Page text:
Minijob-Reform: No Effect on Unemployment, Losses in Income Tax and Social Security Contributions
AbstractThe so-called 'Minijob-reform', that was introduced in April 2003 as part of the 'Hartz II'-reform, was intended to increase work incentives for people with low wages and thereby reduce structural unemployment. Therefore, the hours restriction of 15 hours per week was abolished and the threshold up to which earnings remain free of social security contributions (SSC) was increased. We calculate the labor market effects and the effects on income tax and SSC on the basis of a micro simulation model. The analysis also includes indirect effects on total income tax and SSC resulting from the labor market effects of the reform. These effects consist of both, the effects from people not employed before the reform and the effects from people who were already working before the reform and whose labor supply reactions mostly remain disregarded in the political debate. The estimations show that the 'Minijob-reform' led to a small increase in the number of people in marginal employment. The effects on employment in secondary jobs and the potential legalization of illicit work are, however, not taken into account in this analysis. Persons who have already been working before the reform reduce their working hours. This leads to a small decrease in total working hours throughout the population.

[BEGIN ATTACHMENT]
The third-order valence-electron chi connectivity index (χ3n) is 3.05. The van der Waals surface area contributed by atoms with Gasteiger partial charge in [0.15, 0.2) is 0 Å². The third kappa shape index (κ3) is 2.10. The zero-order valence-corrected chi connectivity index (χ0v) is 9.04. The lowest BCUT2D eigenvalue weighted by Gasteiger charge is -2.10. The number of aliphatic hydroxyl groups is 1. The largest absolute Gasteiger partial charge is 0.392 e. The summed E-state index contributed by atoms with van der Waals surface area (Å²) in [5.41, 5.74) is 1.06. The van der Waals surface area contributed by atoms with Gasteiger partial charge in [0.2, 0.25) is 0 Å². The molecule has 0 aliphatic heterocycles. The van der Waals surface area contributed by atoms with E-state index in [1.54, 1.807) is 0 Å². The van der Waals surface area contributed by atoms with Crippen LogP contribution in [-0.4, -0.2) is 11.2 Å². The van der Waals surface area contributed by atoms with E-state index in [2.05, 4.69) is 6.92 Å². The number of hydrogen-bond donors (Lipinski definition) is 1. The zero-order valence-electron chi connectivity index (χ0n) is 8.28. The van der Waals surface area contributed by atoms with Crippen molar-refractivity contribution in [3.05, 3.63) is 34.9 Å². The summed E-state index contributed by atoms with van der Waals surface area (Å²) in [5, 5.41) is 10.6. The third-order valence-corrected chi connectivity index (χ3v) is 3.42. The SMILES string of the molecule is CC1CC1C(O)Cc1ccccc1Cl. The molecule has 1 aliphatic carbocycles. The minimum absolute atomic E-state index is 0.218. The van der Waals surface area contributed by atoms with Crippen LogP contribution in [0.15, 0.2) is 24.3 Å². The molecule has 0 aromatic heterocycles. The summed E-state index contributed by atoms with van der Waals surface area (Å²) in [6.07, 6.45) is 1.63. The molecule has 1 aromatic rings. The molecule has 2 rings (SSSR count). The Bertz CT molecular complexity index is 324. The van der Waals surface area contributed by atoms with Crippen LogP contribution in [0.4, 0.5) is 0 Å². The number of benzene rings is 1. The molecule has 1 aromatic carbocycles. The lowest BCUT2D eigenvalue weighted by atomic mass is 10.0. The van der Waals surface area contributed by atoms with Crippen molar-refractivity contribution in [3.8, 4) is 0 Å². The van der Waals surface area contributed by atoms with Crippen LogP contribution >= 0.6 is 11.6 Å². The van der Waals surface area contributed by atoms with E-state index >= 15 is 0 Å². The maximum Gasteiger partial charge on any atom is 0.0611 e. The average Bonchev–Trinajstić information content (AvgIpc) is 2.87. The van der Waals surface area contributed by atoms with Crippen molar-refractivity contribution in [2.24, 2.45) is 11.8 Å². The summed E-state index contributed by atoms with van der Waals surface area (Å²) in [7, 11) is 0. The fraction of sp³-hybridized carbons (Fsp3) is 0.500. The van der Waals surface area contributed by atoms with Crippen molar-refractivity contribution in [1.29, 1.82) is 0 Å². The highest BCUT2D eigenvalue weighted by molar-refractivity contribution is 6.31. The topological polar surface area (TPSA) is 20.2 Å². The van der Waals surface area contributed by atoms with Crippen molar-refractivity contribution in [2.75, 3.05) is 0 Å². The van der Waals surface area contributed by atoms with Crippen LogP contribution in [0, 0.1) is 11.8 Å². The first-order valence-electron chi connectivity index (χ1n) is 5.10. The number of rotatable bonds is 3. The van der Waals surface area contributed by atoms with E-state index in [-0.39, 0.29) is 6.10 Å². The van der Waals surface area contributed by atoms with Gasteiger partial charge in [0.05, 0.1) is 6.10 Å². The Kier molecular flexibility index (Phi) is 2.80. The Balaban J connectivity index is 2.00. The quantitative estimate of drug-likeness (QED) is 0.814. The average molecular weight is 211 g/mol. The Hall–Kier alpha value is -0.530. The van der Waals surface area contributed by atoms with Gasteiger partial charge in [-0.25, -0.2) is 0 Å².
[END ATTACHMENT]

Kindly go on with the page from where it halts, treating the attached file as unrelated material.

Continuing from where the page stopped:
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Bibliographic InfoArticle provided by DIW Berlin, German Institute for Economic Research in its journal Weekly Report.
Volume (Year): 1 (2005)
Issue (Month): 8 ()
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